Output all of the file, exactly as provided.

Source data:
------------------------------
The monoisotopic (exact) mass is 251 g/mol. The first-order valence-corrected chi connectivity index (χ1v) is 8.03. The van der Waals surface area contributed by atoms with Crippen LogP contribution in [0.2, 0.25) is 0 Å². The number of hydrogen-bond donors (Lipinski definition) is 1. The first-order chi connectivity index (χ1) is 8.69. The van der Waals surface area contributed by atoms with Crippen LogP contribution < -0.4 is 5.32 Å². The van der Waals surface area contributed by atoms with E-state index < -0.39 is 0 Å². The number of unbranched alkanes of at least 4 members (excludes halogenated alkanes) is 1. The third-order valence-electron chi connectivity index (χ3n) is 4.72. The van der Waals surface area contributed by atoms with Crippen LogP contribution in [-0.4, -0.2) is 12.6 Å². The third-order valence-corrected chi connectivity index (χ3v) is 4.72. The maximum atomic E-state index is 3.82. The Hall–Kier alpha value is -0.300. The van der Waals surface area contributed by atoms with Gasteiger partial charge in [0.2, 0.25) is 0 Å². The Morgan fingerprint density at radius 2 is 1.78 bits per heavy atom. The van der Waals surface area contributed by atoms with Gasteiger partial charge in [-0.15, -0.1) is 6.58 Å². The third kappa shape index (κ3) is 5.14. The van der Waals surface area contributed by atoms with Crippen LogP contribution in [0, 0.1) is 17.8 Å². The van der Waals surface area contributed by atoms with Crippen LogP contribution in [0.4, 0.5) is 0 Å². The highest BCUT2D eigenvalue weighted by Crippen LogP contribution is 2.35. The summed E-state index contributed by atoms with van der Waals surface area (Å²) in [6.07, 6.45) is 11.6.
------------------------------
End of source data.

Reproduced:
The monoisotopic (exact) mass is 251 g/mol. The first-order valence-corrected chi connectivity index (χ1v) is 8.03. The van der Waals surface area contributed by atoms with Crippen LogP contribution in [0.2, 0.25) is 0 Å². The number of hydrogen-bond donors (Lipinski definition) is 1. The first-order chi connectivity index (χ1) is 8.69. The van der Waals surface area contributed by atoms with Crippen LogP contribution < -0.4 is 5.32 Å². The van der Waals surface area contributed by atoms with E-state index < -0.39 is 0 Å². The number of unbranched alkanes of at least 4 members (excludes halogenated alkanes) is 1. The third-order valence-electron chi connectivity index (χ3n) is 4.72. The van der Waals surface area contributed by atoms with Crippen LogP contribution in [-0.4, -0.2) is 12.6 Å². The third-order valence-corrected chi connectivity index (χ3v) is 4.72. The maximum atomic E-state index is 3.82. The Hall–Kier alpha value is -0.300. The van der Waals surface area contributed by atoms with Gasteiger partial charge in [0.2, 0.25) is 0 Å². The Morgan fingerprint density at radius 2 is 1.78 bits per heavy atom. The van der Waals surface area contributed by atoms with Gasteiger partial charge in [-0.15, -0.1) is 6.58 Å². The third kappa shape index (κ3) is 5.14. The van der Waals surface area contributed by atoms with Crippen LogP contribution in [0, 0.1) is 17.8 Å². The van der Waals surface area contributed by atoms with Crippen LogP contribution in [0.4, 0.5) is 0 Å². The highest BCUT2D eigenvalue weighted by Crippen LogP contribution is 2.35. The summed E-state index contributed by atoms with van der Waals surface area (Å²) in [6.07, 6.45) is 11.6.